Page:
Work to transform roads around a mid Norfolk village are to continue despite plans for a huge offshore wind farm being put on hold.

Swedish energy giant Vattenfall has paused work on Norfolk Boreas - which was due to be built 50 miles off Happisburgh and connect to the National Grid via a new substation at Necton. 

But representatives from Vattenfall were at the village community centre on Friday to outline plans to forge ahead with its work in the area regardless.  

They spoke about the creation of a new A47 junction, as well as a new lane to the substation which should avoid the need for workers to drive through the village. 

Denise Hone, Vattenfall's community engagement manager, said: “The reason why we continuing with the onshore work is we need to have the infrastructure onboard to bring clean green energy to the grid.

Dereham Times: Denise Hone, Senior Stakeholder and community engagement manager for VattenfallDenise Hone, Senior Stakeholder and community engagement manager for Vattenfall (Image: Aaron McMillan)

“Vattenfall is still committed to Norfolk offshore wind zone and we lead with Vanguard, which will start producing power to the grid from 2028.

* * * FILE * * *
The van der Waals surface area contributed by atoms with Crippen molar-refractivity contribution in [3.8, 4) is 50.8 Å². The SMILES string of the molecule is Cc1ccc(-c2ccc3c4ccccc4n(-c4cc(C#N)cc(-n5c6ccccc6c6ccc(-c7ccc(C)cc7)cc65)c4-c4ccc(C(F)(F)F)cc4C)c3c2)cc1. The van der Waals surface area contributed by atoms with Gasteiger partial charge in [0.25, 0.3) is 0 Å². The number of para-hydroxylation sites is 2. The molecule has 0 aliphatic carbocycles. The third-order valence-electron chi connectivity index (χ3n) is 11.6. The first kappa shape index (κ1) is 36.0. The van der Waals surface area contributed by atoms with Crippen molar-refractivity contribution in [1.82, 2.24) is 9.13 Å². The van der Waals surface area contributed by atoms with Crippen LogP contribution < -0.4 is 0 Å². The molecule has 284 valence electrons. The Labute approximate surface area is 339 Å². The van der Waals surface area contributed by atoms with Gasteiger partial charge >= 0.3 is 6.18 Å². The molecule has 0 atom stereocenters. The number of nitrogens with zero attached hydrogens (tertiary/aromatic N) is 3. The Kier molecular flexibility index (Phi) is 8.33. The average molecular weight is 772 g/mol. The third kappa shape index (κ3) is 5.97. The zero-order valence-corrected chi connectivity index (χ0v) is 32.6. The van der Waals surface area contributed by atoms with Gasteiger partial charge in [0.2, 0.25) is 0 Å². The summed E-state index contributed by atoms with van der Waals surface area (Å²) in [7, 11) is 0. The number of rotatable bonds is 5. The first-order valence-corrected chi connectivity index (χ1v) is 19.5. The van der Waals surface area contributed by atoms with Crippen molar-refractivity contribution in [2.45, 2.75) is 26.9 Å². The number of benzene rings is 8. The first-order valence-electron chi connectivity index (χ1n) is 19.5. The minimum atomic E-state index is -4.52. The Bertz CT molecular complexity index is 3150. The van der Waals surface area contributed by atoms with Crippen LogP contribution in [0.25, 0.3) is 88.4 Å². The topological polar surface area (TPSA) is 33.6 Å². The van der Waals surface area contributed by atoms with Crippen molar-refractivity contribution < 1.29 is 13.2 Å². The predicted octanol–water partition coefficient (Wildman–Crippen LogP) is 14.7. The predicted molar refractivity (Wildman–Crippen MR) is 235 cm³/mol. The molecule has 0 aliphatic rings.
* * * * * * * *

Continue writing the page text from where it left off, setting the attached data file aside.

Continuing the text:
“Consume prices will not come down unless we invest in new technology, as bring online sustainable energy options.”

The village hall meeting had been planned months ago, and not in response to last week's announcement about Boreas. 

Dereham Times: George Freeman, MP for Mid-NorfolkGeorge Freeman, MP for Mid-Norfolk (Image: Richard Townshend Photography)

George Freeman, MP for Mid Norfolk, said at the meeting: “When counties like Norfolk and villages like Necton are hosting critical national infrastructure like the Vattenfall substations, the size of Wembley Stadium, I believe local communities should benefit from the disruption and the impact.

"The UK is widely regarded as a global leader in renewable energy conversion and I hope that Vattenfall will continue to invest in our renewable future - perhaps one way we can save them money is to move to an offshore ring main for connecting power to the grid in one or two key hubs rather than with mass pylon, cable and substation infrastructure all across Norfolk and Suffolk.”